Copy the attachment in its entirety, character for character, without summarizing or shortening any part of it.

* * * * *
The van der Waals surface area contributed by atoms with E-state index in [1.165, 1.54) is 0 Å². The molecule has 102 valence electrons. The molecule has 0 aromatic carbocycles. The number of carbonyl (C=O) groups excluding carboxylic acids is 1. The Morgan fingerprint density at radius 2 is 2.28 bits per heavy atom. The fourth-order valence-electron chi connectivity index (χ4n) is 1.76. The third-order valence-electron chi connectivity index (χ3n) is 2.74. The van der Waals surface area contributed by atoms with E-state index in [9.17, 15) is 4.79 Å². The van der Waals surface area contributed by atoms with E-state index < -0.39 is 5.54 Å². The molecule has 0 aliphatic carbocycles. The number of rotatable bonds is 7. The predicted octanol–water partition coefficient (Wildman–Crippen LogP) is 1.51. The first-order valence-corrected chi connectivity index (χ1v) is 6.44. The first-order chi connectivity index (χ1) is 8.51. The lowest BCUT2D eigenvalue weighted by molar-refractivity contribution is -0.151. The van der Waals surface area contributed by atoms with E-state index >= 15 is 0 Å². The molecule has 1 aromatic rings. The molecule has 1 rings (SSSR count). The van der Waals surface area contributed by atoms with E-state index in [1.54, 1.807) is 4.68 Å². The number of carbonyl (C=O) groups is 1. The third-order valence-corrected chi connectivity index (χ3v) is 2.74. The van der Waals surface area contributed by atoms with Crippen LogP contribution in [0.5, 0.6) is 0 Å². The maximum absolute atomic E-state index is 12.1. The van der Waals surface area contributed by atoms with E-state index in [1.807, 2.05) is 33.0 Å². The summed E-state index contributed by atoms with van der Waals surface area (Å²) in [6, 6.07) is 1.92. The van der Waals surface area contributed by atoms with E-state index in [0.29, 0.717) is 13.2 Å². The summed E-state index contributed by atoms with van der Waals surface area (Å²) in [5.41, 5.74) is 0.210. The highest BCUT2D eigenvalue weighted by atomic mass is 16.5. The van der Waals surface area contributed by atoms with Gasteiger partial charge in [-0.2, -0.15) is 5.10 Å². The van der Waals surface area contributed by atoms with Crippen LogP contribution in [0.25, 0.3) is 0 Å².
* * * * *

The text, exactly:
The van der Waals surface area contributed by atoms with E-state index in [1.165, 1.54) is 0 Å². The molecule has 102 valence electrons. The molecule has 0 aromatic carbocycles. The number of carbonyl (C=O) groups excluding carboxylic acids is 1. The Morgan fingerprint density at radius 2 is 2.28 bits per heavy atom. The fourth-order valence-electron chi connectivity index (χ4n) is 1.76. The third-order valence-electron chi connectivity index (χ3n) is 2.74. The van der Waals surface area contributed by atoms with E-state index in [9.17, 15) is 4.79 Å². The van der Waals surface area contributed by atoms with E-state index < -0.39 is 5.54 Å². The molecule has 0 aliphatic carbocycles. The number of rotatable bonds is 7. The predicted octanol–water partition coefficient (Wildman–Crippen LogP) is 1.51. The first-order valence-corrected chi connectivity index (χ1v) is 6.44. The first-order chi connectivity index (χ1) is 8.51. The lowest BCUT2D eigenvalue weighted by molar-refractivity contribution is -0.151. The van der Waals surface area contributed by atoms with E-state index >= 15 is 0 Å². The molecule has 1 aromatic rings. The molecule has 1 rings (SSSR count). The van der Waals surface area contributed by atoms with E-state index in [1.54, 1.807) is 4.68 Å². The number of carbonyl (C=O) groups is 1. The third-order valence-corrected chi connectivity index (χ3v) is 2.74. The van der Waals surface area contributed by atoms with Crippen LogP contribution in [0.5, 0.6) is 0 Å². The maximum absolute atomic E-state index is 12.1. The van der Waals surface area contributed by atoms with E-state index in [1.807, 2.05) is 33.0 Å². The summed E-state index contributed by atoms with van der Waals surface area (Å²) in [6, 6.07) is 1.92. The van der Waals surface area contributed by atoms with E-state index in [0.29, 0.717) is 13.2 Å². The summed E-state index contributed by atoms with van der Waals surface area (Å²) in [5.41, 5.74) is 0.210. The highest BCUT2D eigenvalue weighted by atomic mass is 16.5. The van der Waals surface area contributed by atoms with Gasteiger partial charge in [-0.2, -0.15) is 5.10 Å². The van der Waals surface area contributed by atoms with Crippen LogP contribution in [0.25, 0.3) is 0 Å².